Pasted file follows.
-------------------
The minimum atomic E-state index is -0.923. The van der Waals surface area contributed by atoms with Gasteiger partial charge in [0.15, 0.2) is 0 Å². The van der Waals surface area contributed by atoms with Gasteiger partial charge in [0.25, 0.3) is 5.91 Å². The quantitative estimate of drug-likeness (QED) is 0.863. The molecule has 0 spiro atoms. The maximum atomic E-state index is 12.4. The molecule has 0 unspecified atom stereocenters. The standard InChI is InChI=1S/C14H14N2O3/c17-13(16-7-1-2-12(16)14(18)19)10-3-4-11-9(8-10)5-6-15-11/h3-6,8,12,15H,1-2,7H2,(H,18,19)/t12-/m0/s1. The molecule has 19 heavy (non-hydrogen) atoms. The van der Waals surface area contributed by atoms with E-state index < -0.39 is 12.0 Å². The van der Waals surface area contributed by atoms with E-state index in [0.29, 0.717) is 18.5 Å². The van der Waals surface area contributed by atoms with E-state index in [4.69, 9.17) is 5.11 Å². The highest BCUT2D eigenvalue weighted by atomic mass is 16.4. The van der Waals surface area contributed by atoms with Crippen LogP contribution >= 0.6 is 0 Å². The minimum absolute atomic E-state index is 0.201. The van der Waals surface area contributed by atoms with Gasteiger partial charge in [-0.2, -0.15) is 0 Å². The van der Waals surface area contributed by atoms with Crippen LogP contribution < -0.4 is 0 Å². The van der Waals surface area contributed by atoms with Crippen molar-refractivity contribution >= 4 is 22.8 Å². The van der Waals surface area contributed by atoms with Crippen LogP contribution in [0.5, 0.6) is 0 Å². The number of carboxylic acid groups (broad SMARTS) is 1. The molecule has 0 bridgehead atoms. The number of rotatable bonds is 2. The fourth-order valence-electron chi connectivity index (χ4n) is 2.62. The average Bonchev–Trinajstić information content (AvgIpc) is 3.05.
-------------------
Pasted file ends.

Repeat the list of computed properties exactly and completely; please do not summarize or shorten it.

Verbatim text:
The minimum atomic E-state index is -0.923. The van der Waals surface area contributed by atoms with Gasteiger partial charge in [0.15, 0.2) is 0 Å². The van der Waals surface area contributed by atoms with Gasteiger partial charge in [0.25, 0.3) is 5.91 Å². The quantitative estimate of drug-likeness (QED) is 0.863. The molecule has 0 spiro atoms. The maximum atomic E-state index is 12.4. The molecule has 0 unspecified atom stereocenters. The standard InChI is InChI=1S/C14H14N2O3/c17-13(16-7-1-2-12(16)14(18)19)10-3-4-11-9(8-10)5-6-15-11/h3-6,8,12,15H,1-2,7H2,(H,18,19)/t12-/m0/s1. The molecule has 19 heavy (non-hydrogen) atoms. The van der Waals surface area contributed by atoms with E-state index < -0.39 is 12.0 Å². The van der Waals surface area contributed by atoms with E-state index in [0.29, 0.717) is 18.5 Å². The van der Waals surface area contributed by atoms with E-state index in [4.69, 9.17) is 5.11 Å². The highest BCUT2D eigenvalue weighted by atomic mass is 16.4. The van der Waals surface area contributed by atoms with Crippen LogP contribution >= 0.6 is 0 Å². The minimum absolute atomic E-state index is 0.201. The van der Waals surface area contributed by atoms with Gasteiger partial charge in [-0.2, -0.15) is 0 Å². The van der Waals surface area contributed by atoms with Crippen LogP contribution < -0.4 is 0 Å². The van der Waals surface area contributed by atoms with Crippen molar-refractivity contribution >= 4 is 22.8 Å². The van der Waals surface area contributed by atoms with Crippen LogP contribution in [0.5, 0.6) is 0 Å². The number of carboxylic acid groups (broad SMARTS) is 1. The molecule has 0 bridgehead atoms. The number of rotatable bonds is 2. The fourth-order valence-electron chi connectivity index (χ4n) is 2.62. The average Bonchev–Trinajstić information content (AvgIpc) is 3.05.